I’m very happy to introduce Richard Voza, a life-long New Jersey resident. He has written four novels, one of which (Connecting Flight) will be released by Start Publishing. Most of his work tends to lean in the paranormal direction, but there’s always room for humor in the mix. His film reviews can be found at Cinekatz.com. He sometimes hangs out with the South Jersey Writers Group. His current work-in-progress is a time-travel novel called Time.
Marie Gilbert: Hi Richard, it’s a pleasure doing this interview with you and I have lots of questions. First tell us a bit about yourself and how and what got you into writing.
Richard Voza: Ever since college, I have always had something that I could consider a “work in progress.” During college I wrote a screenplay, my first real piece of work, and I sent that to a film agent. Good news: he loved it. Bad news: he told me to keep my eye out for a movie coming out soon called “Pretty Woman.” The only difference between my story and that film was that my main character was a rock star instead of a “Wall Street” type of guy. About 20 years ago, during my early years teaching, I wrote a story about a boy caught in the middle of the Civil War. Since then, my writing and attitude have grown up.
While teaching for 25 years, I wasn’t taking my writing very seriously. I was always working on something, but I would just stop after a second or third draft and then do almost nothing with it. After 15 years of teaching, I realized that I needed to get more serious about it. I then wrote three novels in about five years. During the past three years – after completely stepping away from education – I’ve been more focused than ever and now have a right to call myself “published.”
Marie Gilbert: You have four books under your belt so far, which one is your favorite? I know this is a tough question, but there has to be one that you favor more than the rest.
Richard Voza: you're right, this is a tough question. However, if a choice must be made, I’ll have to go with an older book, Room 317. It's about a man who has had so many things go wrong in his life that he's contemplating suicide. Before doing so, he wants to see the Pacific Ocean. On his way there, he stumbles into a situation in which he simultaneously witnesses an "organized" crime while also endangering the lives of a single mom and her child. He knows he could easily protect himself and walk away, but instead he is willing to potentially sacrifice himself to protect them. His personal circumstances make him a candidate to jump off a building or blow himself up in a crowded movie theater, but instead he manages to attempt something positive.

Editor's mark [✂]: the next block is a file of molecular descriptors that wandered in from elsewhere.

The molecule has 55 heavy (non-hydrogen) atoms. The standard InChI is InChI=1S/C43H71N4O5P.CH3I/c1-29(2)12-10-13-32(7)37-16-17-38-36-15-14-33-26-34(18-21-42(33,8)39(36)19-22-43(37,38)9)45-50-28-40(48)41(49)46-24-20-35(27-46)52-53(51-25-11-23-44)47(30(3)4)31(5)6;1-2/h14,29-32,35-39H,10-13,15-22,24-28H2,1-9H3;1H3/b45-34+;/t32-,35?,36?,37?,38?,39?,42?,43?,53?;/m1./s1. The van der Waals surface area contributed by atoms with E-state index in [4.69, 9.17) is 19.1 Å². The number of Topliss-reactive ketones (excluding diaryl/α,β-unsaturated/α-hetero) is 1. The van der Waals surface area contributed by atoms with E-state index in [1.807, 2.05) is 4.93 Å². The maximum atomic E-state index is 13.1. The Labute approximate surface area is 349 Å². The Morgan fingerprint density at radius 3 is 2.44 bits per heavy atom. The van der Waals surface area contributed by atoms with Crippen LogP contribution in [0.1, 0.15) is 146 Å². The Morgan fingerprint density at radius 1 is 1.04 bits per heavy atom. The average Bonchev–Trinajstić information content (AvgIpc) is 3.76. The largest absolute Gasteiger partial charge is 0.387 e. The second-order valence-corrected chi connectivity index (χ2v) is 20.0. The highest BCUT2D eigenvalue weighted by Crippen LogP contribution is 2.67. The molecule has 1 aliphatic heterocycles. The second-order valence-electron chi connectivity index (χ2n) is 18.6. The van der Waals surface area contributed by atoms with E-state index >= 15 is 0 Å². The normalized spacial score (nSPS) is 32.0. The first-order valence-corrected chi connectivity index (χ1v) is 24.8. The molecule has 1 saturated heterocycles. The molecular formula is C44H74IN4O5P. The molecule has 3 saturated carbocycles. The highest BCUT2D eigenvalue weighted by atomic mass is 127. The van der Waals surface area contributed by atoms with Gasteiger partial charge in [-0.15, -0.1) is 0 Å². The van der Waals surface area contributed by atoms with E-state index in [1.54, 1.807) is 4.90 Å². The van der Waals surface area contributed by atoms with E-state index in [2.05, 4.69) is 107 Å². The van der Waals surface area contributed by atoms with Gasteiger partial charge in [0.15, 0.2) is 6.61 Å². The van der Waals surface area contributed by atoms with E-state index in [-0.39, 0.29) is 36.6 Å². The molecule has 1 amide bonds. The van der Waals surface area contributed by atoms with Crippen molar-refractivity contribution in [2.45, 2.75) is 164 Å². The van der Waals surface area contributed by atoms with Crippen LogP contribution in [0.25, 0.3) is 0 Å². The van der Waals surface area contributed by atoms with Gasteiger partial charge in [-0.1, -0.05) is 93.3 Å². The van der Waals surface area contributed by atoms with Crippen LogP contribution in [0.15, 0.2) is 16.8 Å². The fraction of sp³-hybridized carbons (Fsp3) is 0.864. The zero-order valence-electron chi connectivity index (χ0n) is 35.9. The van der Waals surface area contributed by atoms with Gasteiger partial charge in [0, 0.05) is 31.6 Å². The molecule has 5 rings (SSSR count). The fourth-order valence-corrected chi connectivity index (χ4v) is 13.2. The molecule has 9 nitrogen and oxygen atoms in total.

Marie Gilbert: What was your inspiration for Mrs. Rabinski? Is she based on anyone that you know?
Richard Voza: Don’t tell anyone, but Mrs. Rabinski is based very closely on someone I know. Although that person has not exactly done the things that Mrs. Rabinski does, her own life conditions are similar. This is how most, possibly all of my writing is generated. I look at real-life situation, and I simply think, "How could this become interesting?" While accompanying someone on a similar doctor visit that Mrs. Rabinski attends, I twisted it into something else. To the best of my recollection, that's the same process for everything I have ever written.
Marie Gilbert: What are you working on now?